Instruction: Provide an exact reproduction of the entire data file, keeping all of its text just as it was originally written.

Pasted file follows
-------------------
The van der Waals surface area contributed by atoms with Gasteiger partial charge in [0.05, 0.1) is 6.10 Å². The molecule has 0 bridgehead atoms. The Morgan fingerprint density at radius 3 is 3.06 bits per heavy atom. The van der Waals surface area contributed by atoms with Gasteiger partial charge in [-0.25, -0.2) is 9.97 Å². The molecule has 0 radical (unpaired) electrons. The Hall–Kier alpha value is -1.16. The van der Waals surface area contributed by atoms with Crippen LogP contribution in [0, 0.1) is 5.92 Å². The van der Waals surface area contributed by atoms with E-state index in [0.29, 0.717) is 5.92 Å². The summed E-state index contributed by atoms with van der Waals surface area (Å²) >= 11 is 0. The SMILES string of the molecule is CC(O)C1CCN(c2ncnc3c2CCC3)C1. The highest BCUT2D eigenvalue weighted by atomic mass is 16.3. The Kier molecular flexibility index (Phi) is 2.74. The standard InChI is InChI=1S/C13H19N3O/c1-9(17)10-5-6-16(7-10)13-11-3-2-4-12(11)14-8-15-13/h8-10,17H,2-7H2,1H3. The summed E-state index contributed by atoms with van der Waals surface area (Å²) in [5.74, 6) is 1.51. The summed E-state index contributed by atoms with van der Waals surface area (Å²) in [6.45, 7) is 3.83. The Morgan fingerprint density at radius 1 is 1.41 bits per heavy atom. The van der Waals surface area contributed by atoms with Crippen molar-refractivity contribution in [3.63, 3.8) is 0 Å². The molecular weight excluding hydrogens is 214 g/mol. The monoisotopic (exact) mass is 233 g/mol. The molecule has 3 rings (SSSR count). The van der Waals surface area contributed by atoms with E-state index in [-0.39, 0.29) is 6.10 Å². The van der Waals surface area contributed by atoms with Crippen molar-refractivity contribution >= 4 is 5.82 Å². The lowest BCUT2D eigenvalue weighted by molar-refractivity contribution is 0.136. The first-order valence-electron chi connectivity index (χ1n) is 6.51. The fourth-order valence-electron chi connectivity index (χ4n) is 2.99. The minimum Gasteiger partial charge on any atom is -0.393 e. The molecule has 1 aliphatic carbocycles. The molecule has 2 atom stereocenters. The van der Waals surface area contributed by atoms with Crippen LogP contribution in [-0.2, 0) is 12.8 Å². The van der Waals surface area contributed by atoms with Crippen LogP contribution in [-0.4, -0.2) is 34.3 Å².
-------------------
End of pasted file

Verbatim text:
The van der Waals surface area contributed by atoms with Gasteiger partial charge in [0.05, 0.1) is 6.10 Å². The molecule has 0 bridgehead atoms. The Morgan fingerprint density at radius 3 is 3.06 bits per heavy atom. The van der Waals surface area contributed by atoms with Gasteiger partial charge in [-0.25, -0.2) is 9.97 Å². The molecule has 0 radical (unpaired) electrons. The Hall–Kier alpha value is -1.16. The van der Waals surface area contributed by atoms with Crippen LogP contribution in [0, 0.1) is 5.92 Å². The van der Waals surface area contributed by atoms with E-state index in [0.29, 0.717) is 5.92 Å². The summed E-state index contributed by atoms with van der Waals surface area (Å²) >= 11 is 0. The SMILES string of the molecule is CC(O)C1CCN(c2ncnc3c2CCC3)C1. The highest BCUT2D eigenvalue weighted by atomic mass is 16.3. The Kier molecular flexibility index (Phi) is 2.74. The standard InChI is InChI=1S/C13H19N3O/c1-9(17)10-5-6-16(7-10)13-11-3-2-4-12(11)14-8-15-13/h8-10,17H,2-7H2,1H3. The summed E-state index contributed by atoms with van der Waals surface area (Å²) in [5.74, 6) is 1.51. The summed E-state index contributed by atoms with van der Waals surface area (Å²) in [6.45, 7) is 3.83. The Morgan fingerprint density at radius 1 is 1.41 bits per heavy atom. The van der Waals surface area contributed by atoms with Crippen molar-refractivity contribution in [3.63, 3.8) is 0 Å². The molecular weight excluding hydrogens is 214 g/mol. The monoisotopic (exact) mass is 233 g/mol. The molecule has 3 rings (SSSR count). The van der Waals surface area contributed by atoms with E-state index in [-0.39, 0.29) is 6.10 Å². The van der Waals surface area contributed by atoms with Crippen molar-refractivity contribution >= 4 is 5.82 Å². The lowest BCUT2D eigenvalue weighted by molar-refractivity contribution is 0.136. The first-order valence-electron chi connectivity index (χ1n) is 6.51. The fourth-order valence-electron chi connectivity index (χ4n) is 2.99. The minimum Gasteiger partial charge on any atom is -0.393 e. The molecule has 1 aliphatic carbocycles. The molecule has 2 atom stereocenters. The van der Waals surface area contributed by atoms with Crippen LogP contribution in [-0.2, 0) is 12.8 Å². The van der Waals surface area contributed by atoms with Crippen LogP contribution in [-0.4, -0.2) is 34.3 Å².